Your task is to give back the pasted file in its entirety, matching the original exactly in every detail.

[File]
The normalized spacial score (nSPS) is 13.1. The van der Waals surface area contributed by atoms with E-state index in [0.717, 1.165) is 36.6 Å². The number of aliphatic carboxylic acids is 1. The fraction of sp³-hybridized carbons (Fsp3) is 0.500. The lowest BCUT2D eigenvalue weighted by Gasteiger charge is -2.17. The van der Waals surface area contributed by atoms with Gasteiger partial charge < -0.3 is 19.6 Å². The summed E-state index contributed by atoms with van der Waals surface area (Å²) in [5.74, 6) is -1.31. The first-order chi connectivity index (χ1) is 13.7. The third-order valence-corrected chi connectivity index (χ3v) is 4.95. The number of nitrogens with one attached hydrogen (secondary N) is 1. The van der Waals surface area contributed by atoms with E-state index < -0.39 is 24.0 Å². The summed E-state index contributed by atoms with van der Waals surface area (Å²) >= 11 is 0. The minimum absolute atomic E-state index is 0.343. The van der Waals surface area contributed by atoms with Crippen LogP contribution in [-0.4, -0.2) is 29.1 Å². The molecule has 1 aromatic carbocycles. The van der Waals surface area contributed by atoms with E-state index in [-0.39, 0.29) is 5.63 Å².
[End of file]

The normalized spacial score (nSPS) is 13.1. The van der Waals surface area contributed by atoms with E-state index in [0.717, 1.165) is 36.6 Å². The number of aliphatic carboxylic acids is 1. The fraction of sp³-hybridized carbons (Fsp3) is 0.500. The lowest BCUT2D eigenvalue weighted by Gasteiger charge is -2.17. The van der Waals surface area contributed by atoms with Gasteiger partial charge < -0.3 is 19.6 Å². The summed E-state index contributed by atoms with van der Waals surface area (Å²) in [5.74, 6) is -1.31. The first-order chi connectivity index (χ1) is 13.7. The third-order valence-corrected chi connectivity index (χ3v) is 4.95. The number of nitrogens with one attached hydrogen (secondary N) is 1. The van der Waals surface area contributed by atoms with E-state index < -0.39 is 24.0 Å². The summed E-state index contributed by atoms with van der Waals surface area (Å²) >= 11 is 0. The minimum absolute atomic E-state index is 0.343. The van der Waals surface area contributed by atoms with Crippen LogP contribution in [-0.4, -0.2) is 29.1 Å². The molecule has 1 aromatic carbocycles. The van der Waals surface area contributed by atoms with E-state index in [-0.39, 0.29) is 5.63 Å².